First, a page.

Phoneme Converter: if you are familiar with the shortcuts for the IPA symbols to type on a PC (see below), then this tool is going to allow you to type really fast using ASCII-IPA (say, using the @ for /ə/, for example) in order to paste your text later anywhere on your mobile device. This is a capture of its use on a Blackberry 10 device, though it is in fact an Android app:

A bit more challenging, but worth it! 

Indeed, having the IPA fonts in your computer does make things easier for us, and yes, it does pose a bit of a challenge. But once you are over the initial struggle of download and installation, all you need to do is remember the codes to type those symbols that just "don't look like regular letters", so to speak.

UCL (includes also a phonetic keyboard):
  • How to install the fonts
Some of the websites above present the fonts as "packages" which "self-install" the fonts with the only task of downloading and opening the file. Some others, however, require manual installation.
If that is the case, on a Windows computer, these are the usual steps:
1. Download your fonts, and if zipped, unzip them.
2. On the File Explorer, copy them (or select them and click "ctrl + C") as you would do with any file.
3. Open the Control Panel. Double click on "Fonts"
4. Paste your files (or click "ctrl + V")
That should do the trick!
  • How to type the symbols
If you use a word processor, for instance, you just need to identify the name of your font and select it on the list of fonts,  in much the same way you change from Arial to Times New Roman, for example. 
The symbols that look like letters, so to speak, are typed directly, and if you need to consult the way of typing in the other "foreign-looking" symbols, you can check the article below:
(Mind you, there is a "logic" behind the system, with the velar nasal /ŋ/as a capital N (shift + n), the STRUT vowel /ʌ/ as a capital V, the NURSE vowel /ɜ/ by pressing "3", and so on! You'll be up to it in no time!)


Regarding intonation, things may be a bit "rough", particularly if you use tonetic marks, unlike the conventions used for ToBI that use letters and some (*%!-+) symbols.
Those keyboard tools that offer diacritics do have tone marks you can use, and the fonts listed above also present a few, particularly the one on intonation at the UCL website.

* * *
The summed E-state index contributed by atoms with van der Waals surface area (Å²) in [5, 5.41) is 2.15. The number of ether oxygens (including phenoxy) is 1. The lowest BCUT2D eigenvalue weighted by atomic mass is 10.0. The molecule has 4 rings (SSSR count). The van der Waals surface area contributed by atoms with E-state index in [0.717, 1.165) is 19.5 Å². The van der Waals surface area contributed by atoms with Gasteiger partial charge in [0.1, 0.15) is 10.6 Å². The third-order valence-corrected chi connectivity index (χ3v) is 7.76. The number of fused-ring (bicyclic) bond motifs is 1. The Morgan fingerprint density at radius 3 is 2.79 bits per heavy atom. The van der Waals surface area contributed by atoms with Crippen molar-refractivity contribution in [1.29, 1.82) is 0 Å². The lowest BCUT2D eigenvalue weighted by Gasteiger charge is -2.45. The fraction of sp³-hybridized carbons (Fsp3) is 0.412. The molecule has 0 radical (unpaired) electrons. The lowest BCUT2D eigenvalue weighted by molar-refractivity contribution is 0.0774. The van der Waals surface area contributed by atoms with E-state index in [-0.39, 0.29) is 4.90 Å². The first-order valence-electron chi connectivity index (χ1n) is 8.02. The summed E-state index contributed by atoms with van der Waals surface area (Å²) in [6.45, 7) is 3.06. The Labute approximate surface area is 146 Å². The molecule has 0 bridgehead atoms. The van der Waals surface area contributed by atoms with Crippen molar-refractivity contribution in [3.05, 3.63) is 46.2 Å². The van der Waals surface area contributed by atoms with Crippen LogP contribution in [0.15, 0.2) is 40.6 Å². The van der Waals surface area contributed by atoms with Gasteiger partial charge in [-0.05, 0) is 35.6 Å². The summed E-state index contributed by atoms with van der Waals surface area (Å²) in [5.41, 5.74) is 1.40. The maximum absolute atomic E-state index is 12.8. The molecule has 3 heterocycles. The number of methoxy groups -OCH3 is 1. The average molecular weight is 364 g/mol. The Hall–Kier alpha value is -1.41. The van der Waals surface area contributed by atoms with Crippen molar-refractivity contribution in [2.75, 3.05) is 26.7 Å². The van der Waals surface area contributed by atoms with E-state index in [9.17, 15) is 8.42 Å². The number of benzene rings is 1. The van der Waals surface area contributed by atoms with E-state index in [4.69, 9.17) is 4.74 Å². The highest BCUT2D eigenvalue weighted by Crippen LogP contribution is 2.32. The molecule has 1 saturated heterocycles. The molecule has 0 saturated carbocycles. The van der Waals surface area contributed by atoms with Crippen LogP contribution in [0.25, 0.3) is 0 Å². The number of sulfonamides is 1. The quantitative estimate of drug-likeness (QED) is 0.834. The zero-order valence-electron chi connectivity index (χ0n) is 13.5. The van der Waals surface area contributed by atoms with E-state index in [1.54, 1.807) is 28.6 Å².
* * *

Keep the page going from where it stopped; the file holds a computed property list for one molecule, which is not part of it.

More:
At times, however, it appears to be more useful to use arrow marks with superscript and subscript formatting options . Some people  use slanted lines \ /, others, following the conventions of Discourse Intonation, place words on different lines to show key/termination variation.
These may be just some ways of coding your transcription for intonation, which will depend on your chosen theoretical framework.

Truth is, marking different levels of key and termination may prove a bit of a struggle. There are a few fonts going round, but as I cannot accurately trace the source, I cannot post them just yet. Should I get permission and a reliable source, I will make them available here, I promise! 

IPA tools: My bag of tricks

As usual, here's my full collection of resources to type IPA symbols.
 The links to some of the resources reviewed here will be found in this collection, as well as many other tools I have not reviewed because of their price, effectiveness or accuracy. You can check them out and tell us about your own experience in the comments box below.

A final word

Being able to transcribe on your PC or your mobile gives you the chance of not only showing the pronunciation of a particular word or phrase on the spot, but also, and more importantly, it gives you the freedom to design your own flashcards, acrostics and other teaching materials on any web platform or piece of software. If you use the typewriters, for instance, you can also embed the symbols on Facebook, Twitter, and your blogs and platforms, allowing us "phonfreaks" to share knowledge or code "secret" messages for other "phon-nerds" worldwide!

sábado, 16 de agosto de 2014

Pronunciation and Grammar: The regular simple past inflection -ed